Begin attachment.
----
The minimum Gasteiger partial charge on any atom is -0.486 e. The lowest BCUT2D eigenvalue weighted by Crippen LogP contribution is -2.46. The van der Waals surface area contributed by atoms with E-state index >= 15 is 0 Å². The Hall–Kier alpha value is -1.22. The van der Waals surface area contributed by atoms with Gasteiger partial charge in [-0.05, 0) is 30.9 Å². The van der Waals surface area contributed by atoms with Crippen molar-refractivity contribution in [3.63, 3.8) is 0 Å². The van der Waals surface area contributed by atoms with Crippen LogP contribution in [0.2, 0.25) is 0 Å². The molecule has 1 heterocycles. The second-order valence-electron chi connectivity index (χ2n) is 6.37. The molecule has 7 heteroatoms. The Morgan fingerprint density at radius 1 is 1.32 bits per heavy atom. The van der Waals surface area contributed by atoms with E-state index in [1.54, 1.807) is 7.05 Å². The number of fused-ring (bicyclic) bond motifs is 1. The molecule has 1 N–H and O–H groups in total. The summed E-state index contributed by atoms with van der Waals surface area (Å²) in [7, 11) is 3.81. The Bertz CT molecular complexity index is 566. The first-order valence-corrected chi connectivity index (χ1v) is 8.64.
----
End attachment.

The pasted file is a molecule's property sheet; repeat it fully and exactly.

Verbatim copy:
The minimum Gasteiger partial charge on any atom is -0.486 e. The lowest BCUT2D eigenvalue weighted by Crippen LogP contribution is -2.46. The van der Waals surface area contributed by atoms with E-state index >= 15 is 0 Å². The Hall–Kier alpha value is -1.22. The van der Waals surface area contributed by atoms with Gasteiger partial charge in [-0.05, 0) is 30.9 Å². The van der Waals surface area contributed by atoms with Crippen molar-refractivity contribution in [3.63, 3.8) is 0 Å². The van der Waals surface area contributed by atoms with Crippen LogP contribution in [0.2, 0.25) is 0 Å². The molecule has 1 heterocycles. The second-order valence-electron chi connectivity index (χ2n) is 6.37. The molecule has 7 heteroatoms. The Morgan fingerprint density at radius 1 is 1.32 bits per heavy atom. The van der Waals surface area contributed by atoms with E-state index in [1.54, 1.807) is 7.05 Å². The number of fused-ring (bicyclic) bond motifs is 1. The molecule has 1 N–H and O–H groups in total. The summed E-state index contributed by atoms with van der Waals surface area (Å²) in [7, 11) is 3.81. The Bertz CT molecular complexity index is 566. The first-order valence-corrected chi connectivity index (χ1v) is 8.64.